I feel like I should post a "trigger warning" up front here for I'll See You In My Dreams, but I can't do that without a spoiler so let me just say: As you might expect in any movie involving the retired set, there will be some death. One death you might not be expecting might be especially...traumatic.
Anyway, this is a film about Carol (Blythe Danner), a septuagenarian widow whose husband died 20 years ago, and how she never really recovered from that. She lives her life in a quiet routine, not inactive, exactly, but sort-of routine-as-shield.
Her life starts to change when a rat appearing in her house forces her to sleep outside (which you can do in Studio City, where the movie takes place), and she wakes to a new pool guy, Lloyd, with whom she strikes up a friendship. Lloyd is a youngish man who gave up on his musical dreams in Austin to move back in with his Mom in L.A.
Meanwhile, while shopping for vitamins for the vague purpose of "not wanting to be missing anything", a tall, handsome stranger tells her she doesn't need them, since she's perfect the way she is. Said stranger being none other than The Stranger himself, Sam Elliot.
And, hey, if your heart doesn't flutter when Sam Elliot tells you you're perfect, even if you're a guy, your problem isn't that you're not gay, it's that you're dead. Seriously, he plays this as a perfect alpha male, charmed and charming, assertive but not obnoxious. It's not an easy gig. Unless you're Sam Elliot.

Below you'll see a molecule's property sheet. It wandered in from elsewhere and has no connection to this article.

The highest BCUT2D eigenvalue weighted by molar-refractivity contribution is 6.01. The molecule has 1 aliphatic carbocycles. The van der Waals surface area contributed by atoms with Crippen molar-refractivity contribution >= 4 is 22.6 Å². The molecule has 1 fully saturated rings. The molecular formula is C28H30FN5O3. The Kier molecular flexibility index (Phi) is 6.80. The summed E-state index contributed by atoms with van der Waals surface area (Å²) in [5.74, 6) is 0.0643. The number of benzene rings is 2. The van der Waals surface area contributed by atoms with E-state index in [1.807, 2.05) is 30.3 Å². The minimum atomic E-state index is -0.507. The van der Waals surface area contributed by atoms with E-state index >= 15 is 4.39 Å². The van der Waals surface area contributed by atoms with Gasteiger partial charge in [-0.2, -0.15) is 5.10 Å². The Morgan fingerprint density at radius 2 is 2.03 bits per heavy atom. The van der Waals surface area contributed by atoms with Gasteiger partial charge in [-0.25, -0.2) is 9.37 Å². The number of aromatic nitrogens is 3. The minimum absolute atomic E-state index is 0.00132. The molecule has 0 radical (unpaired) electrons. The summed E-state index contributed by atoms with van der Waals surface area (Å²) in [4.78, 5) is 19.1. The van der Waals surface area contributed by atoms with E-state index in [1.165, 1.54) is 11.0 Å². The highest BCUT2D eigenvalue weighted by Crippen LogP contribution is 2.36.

There's a comical scene when Carol's cronies (played by Rhea Perlman, June Squibb and Mary Kay Place) talk her into a nice 40 Year Old Virgin-style speed-dating riff. Some of these actors are going to look familiar (like "Barney Miller"'s Max Gail, who's been working constantly since then but whom I don't see often) and a lot of them—not just here, but throughout the movie—seem like maybe they were just natives pulled off the actual location.
And not in a bad way, either. Just a kind of cool, natural-seeming thing.
So, throughout the movie, we get a picture of Carol, from her friends, from her daughter (played by Malin Akerman of Watchmen), and through Bill's (Elliot) eyes. Elliot just has to be charming, and Danner's co-stars get to be fun, believable characters (which they do well), but Danner has to be subtly broken in a kind of terrible way while still being relatable and empathetic.
I'd say she did a great job. The other guy who has a similar role is the pool guy, played by Martin Starr (of "Freaks and Geeks" and last seen playing himself in This Is The End). He's also broken in a not very appealing way, but manages to be empathetic.
It's not really chock-full of wisdom. I liked the rat, which was pretty obviously a metaphor but not a super ham-handed one, and I like it when writers do something like that can work believably as a real thing.
I enjoyed it. The Boy, on the other hand, was unimpressed. It didn't grip him, he said, which is fair enough. It's not really meant to be a gripping film. It was also, you know, about old people, of which he's not one, and low-key, which when he's slightly under the weather (as he was) can make him that much harder to grab.
I thought it was particularly poignant, if inside baseball, that the picture on the mantle of Carol in younger days, with her husband and daughter was actually of her late husband (Bruce Paltrow, d. 2002) and Gwynneth.
Writer/director Brett Haley and co-writer Marc Basch have made a nice little movie/showcase for the perennially lovely Ms. Danner. Worth checking out.